The second area of risk is joint venture. Amaee acknowledged that in certain sectors joint ventures are routine. However, he cautioned that companies should be mindful of not partnering up with a company that is not “willing to be open and transparent or not willing to demonstrate that its code of conduct does not match your own.”

Like Attorney Grieve, Amaee also spoke of corporate hospitality. He noted that during passage of the Bribery Act, assurance was provided that the U.K. government will not seek to penalize legitimate corporate hospitality. He stated however that “lavish corporate hospitality can be used to secure an advantage and that the Bribery Act must be wide enough to cover it.”

Amaee next spoke of the SFO’s approach to combating bribery. He spoke of two strands – active engagement to assist companies improve its corporate culture and to maintain high standards and vigorous enforcement when dealing with corporates who believe in using corruption and thus put others at a disadvantage.

Amaee stated that the “criminal courts are the right place for the right defendants,” but he also noted that criminal prosecution is not the “only means of effective enforcement.”

He stated that the SFO has discretion to consider non-criminal resolutions such as civil sanctions and listed the following factors as relevant to the issue of resolution: sufficiency of the evidence, public interest considerations, concurrent jurisdiction issues, and potential debarement issues.

Amaee also spent a few minutes talking about the SFO’s approach to individuals and he noted that the Bribery Act contains several sections under which individuals may be prosecuted – both rogue employees who bypass a company’s adequate procedures and high-ranking corporate executives who consent or condone the improper conduct. Amaee stated that with the Bribery Act, the “stakes are higher than ever before for senior officers within a company” and that under the Bribery Act “it is no longer possible” for senior executives “to bury their head in the sand and look the other way.”

During a panel discussion about self disclosure, Amaee was asked when a corporate should consider making the voluntary disclosure decision. In summary fashion, he said that the SFO’s preference is “as soon as possible” because this allows the SFO a much better chance for it to tell the company what the SFO is thinking and that if the company self-reports early in the investigative process the company can actually end up saving money because the SFO may suggest a more limited scope of investigation than the company perhaps was considering.

More on Snamprogetti, ENI

Yesterday’s post (see here) provided a high-level overview of the joint DOJ / SEC FCPA enforcement action.

Today’s post provides a summary of the DOJ criminal information (here), deferred prosecution agreement (here), and SEC civil complaint (here).

For starters, the conduct at issue focuses on Snamprogetti Netherlands BV (“Snamprogetti”), a Dutch company headquartered in Amsterdam. Snamprogetti was a wholly-owned subsidiary of Snamprogetti, S.p.A., an Italian company, which in turn was a wholly-owned subsidiary of ENI, S.p.A., an Italian company headquartered in Rome that has been an issuer since 1995 and currently has common stock and American Depository Shares listed on the New York Stock Exchange. In February 2006, ENI sold Snamprogetti to Saipem, S.p.A., an Italian company. As indicated in this Saipem press release, even though Snamprogetti is a current subsidiary of Saipem, “in connection with the sale of Snamprogetti to Saipem, Eni agreed to indemnify Saipem for losses resulting” from the Bonny Island bribery investigation and accordingly neither the DOJ or SEC penalty “will impact Saipem’s consolidated income statement and balance sheet.” According to the SEC, “ENI owns 43% of, and exercises control over” Saipem.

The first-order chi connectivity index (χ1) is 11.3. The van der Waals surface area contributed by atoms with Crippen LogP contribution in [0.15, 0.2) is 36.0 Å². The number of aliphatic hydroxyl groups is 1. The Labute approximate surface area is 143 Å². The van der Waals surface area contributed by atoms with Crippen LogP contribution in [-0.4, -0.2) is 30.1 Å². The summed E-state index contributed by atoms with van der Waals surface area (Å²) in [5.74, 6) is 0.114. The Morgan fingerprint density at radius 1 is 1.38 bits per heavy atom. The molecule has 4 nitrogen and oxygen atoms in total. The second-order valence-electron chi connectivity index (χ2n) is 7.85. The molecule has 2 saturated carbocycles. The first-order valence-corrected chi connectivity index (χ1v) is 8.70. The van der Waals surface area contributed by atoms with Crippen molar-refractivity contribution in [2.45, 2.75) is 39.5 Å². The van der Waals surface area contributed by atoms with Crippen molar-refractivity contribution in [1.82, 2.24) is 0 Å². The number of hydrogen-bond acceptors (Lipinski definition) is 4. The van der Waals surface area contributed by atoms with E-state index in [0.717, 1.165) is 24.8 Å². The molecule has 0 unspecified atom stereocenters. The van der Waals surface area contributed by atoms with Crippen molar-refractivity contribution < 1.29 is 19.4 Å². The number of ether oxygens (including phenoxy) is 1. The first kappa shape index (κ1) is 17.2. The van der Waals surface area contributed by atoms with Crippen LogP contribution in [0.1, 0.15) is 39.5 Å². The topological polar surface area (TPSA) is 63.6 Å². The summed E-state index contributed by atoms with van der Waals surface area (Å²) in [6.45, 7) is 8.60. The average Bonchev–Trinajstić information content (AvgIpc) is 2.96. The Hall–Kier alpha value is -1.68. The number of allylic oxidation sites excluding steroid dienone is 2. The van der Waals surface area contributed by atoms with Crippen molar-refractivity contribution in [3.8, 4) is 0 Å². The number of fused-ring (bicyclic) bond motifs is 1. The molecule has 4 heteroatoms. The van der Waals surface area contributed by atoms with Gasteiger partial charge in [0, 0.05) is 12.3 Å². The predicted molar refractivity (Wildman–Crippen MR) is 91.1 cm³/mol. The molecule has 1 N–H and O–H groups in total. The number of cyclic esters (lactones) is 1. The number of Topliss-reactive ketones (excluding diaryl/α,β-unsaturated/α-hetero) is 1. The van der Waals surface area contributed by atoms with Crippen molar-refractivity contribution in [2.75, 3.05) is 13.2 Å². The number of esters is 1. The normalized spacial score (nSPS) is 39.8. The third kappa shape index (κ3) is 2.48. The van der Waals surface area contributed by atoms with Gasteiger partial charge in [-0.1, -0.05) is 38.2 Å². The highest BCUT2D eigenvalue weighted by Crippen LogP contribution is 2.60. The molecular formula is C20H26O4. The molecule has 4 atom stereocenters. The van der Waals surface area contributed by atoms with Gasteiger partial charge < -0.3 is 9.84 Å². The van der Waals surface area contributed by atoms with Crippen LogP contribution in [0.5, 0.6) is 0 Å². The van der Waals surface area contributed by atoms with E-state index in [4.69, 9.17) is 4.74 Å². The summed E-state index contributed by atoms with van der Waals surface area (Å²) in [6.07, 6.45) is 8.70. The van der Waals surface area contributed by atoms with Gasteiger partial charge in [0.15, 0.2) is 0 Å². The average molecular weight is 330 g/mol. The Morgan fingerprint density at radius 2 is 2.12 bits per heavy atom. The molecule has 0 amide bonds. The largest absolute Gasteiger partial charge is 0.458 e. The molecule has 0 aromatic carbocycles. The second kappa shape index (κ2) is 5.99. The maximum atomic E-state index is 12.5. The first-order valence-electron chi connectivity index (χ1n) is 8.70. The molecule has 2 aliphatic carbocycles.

With that out of the way, back to Snamprogetti.

Information

Not surprisingly, the Snamprogetti information largely mirrors the criminal informations previously filed last week against Technip (see here) and in February 2009 against the Kellogg Brown & Root (see here) – entities also part of the joint venture engaged in the Bonny Island bribery scheme.

The Snamprogetti information charges conspiracy to violate the FCPA and aiding and abetting violations of the FCPA’s antibribery provisions and alleges that Snamprogetti was part of a joint venture (“JV”) in Nigeria to design, build and expand LNG facilities on Bonny Island. According to the information, JV profits, revenues, and expenses were equally shared among the four JV partners. The JV’s Steering Committee consisted of high-level executives from each of the four companies and the Steering Committee made major decisions on behalf of the JV, including whether to hire agents to assist the JV in winning contracts, who to hire as agents, and how much to pay the agents.

The information charges that the JV operated through three Portuguese special purpose corporations, including a corporation (#3), 25% owned by Snamprogetti, specifically used to enter into consulting agreements with JV agents.

The criminal conduct charged centers on two agents hired by the JV.

The first agent, Jeffrey Tesler was a citizen of the United Kingdom who used a Gibraltar-based company as a vehicle to enter into agent contracts and receive payments from the JV. The information charges that the JV paid the company over $130 million to bribe high-ranking Nigerian government officials. According to the information, Tesler was an agent of the JV and each of the JV companies.